Mike is based on every timid, useless, manager I ever worked for, and one guy in particular. He’s a illustration of everything that’s wrong about American business management. I do like him though, and hope he finds redemption as the story progresses. I made him sympathetic because I feel the fault is only partially his, and wanted to play with the idea that someone who should be a clear villain isn’t really.
Jolene was very much a female version of John in her first incarnation. I ditched that version because she clashed to much with everyone else. She ended up becoming the repository for my shyness. She’s very timid when she’s in a new situation, but opens up much more when she feels safe. Her tendency to call attention to herself with her hair is inspired by several girls I worked with over the years. They all seemed distant, or shy, but clearly wanted people to notice them.
The 3 annoying kids, and really all the annoying, nameless, characters, are inspired by people I served during my many years in retail. Kids seem prone to run in groups of three for some reason. I can think of several 3 man cells that pissed me off as the years rolled by. They usually consist of a de facto leader, a toady, and the quiet one. I used to give the groups nicknames because I couldn’t remember their real ones.
The early stylization was born out of ideas I ended up tossing aside, and the difficulty of drawing on a tiny Wacom tablet. One of the only things I carried through to the present is the design for each ear. They all have a numeric designation which means something different for each character. I repeat the numeric pattern on their clothing. Jolene, for example, wears a hair clip with the number 8 on it. The heart on Nina’s pink hat is two 9s facing each other, which looks like a heart. The reasoning behind each numeric choice would be almost impossible for anyone to figure out. The longer the comic goes the more stylized the ear designs have become. To the point now that most people can’t even guess them.
Each character speaks in a different typeface because I thought it would be fun. Thomas speaks in Comic Sans MS because it pisses people off so very much, and that makes me happy. Also, anyone who gets that hung up on a typeface is obviously an asshat, so you can instantly write them off as a lost cause. I use the typefaces packaged with Photoshop because it’s easy and, again, anyone who gets hung up on that is probably a dick who I don’t need to listen to. When i started hand lettering I intended to make each character’s voice unique, but I’m not good enough. Eventually they may all find unique voices again.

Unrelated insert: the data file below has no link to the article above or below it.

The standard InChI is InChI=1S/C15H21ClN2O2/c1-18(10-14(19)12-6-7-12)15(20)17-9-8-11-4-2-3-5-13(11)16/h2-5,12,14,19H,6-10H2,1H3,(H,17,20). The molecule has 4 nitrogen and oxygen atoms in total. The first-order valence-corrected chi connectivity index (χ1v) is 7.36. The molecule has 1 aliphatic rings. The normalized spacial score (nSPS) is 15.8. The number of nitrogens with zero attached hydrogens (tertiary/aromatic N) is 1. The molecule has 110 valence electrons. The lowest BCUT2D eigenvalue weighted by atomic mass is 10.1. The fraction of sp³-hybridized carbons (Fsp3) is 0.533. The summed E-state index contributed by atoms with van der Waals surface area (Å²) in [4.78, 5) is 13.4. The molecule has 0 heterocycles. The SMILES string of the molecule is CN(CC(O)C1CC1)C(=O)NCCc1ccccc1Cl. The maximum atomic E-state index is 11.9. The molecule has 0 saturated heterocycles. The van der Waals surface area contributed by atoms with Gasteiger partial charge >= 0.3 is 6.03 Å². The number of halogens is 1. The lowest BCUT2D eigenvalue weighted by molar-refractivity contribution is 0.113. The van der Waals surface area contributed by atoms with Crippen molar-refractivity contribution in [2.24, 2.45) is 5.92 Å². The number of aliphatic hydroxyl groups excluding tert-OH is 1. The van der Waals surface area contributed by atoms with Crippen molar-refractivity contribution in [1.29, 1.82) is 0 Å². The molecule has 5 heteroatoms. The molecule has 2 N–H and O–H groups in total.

I chose the name Between Failures because I figured no one would want failure in their title so I wouldn’t have to fight for it, and it worked well when I scripted out the beginning and ending. It also helps sort out fuckers in the crowd. The easiest joke to make is that the comic isn’t between failures, but rather right in the middle of one, or some variation on that theme.
How do you produce your comic?
I draw almost every element on my Wacom directly into Photoshop Elements. The actual base files are twice the size of the ones I post. All the sections are separate layers. Line work, text, speech bubbles, color, and so on. It takes me a long time to draw anything, so every time a character does something it hasn’t done before that action takes up almost all the time for a page. Each character has a library of sprites to refer to, or reuse. Characters with side sensitive hairstyles have twice as many reference sprites. Every so often I try to update the libraries to reflect changes in my style. My natural sketching style is much less realistic, so I have to be careful not to lapse into it. The less time I have the more likely I am to freehand something and let the chips fall as they may. Eventually I’ll probably just give up and start using my natural style, or the two styles will merge together either way.
The thick line quality is mostly due to an obsessive tendency I have. I will work over a line again and again until I can convince myself to stop. I’ve gotten much better about not fiddling with lines until I run out of time.
I color the characters pretty much the way a person might paint an old cell of animation, except I work from the back to the front.
I scripted out the original story over the course of ten or so years. It was written in my spare time as a movie. I retooled it to fit better in a comic format as I went, about two weeks in advance for each section. The new stuff is outlined roughly up to a few years. I’m not sure exactly how many pages a plot point will take to work out. The current stuff is fully scripted up to about two months in advance. Each page is rewritten right up till the time it’s actually drawn. If an idea for a new section comes to me on the day I sit down to do a page I’ll quickly script the scene and then draw it on the spot. Pages 310 & 311 are examples of a scene I wrote the morning I drew 310.
I sketch ideas in little sketchbooks I take with me everywhere. I have 3 Copic multilinkers I use to sketch. I use sizes .5, .3, & .7. I almost never sketch in pencil anymore. Each sketchbook has about 50 pages and I’ve filled 3 ½ since I started Between Failures. I always intended to sell the completed books someday, but I’m not sure if a market for them will ever exist.
Any advice or tips for us struggling comic bookers who want to get our work noticed?
Don’t suck. Failing that, keep sucking but don’t stop. People will get attached to your work always being there. Update on time every time.
What kind of computer do you use?
About a 4 year old PC I’ve been upgrading as needed.
Do you ever go around to comic or anime conventions?
No. I’ve never been to a convention.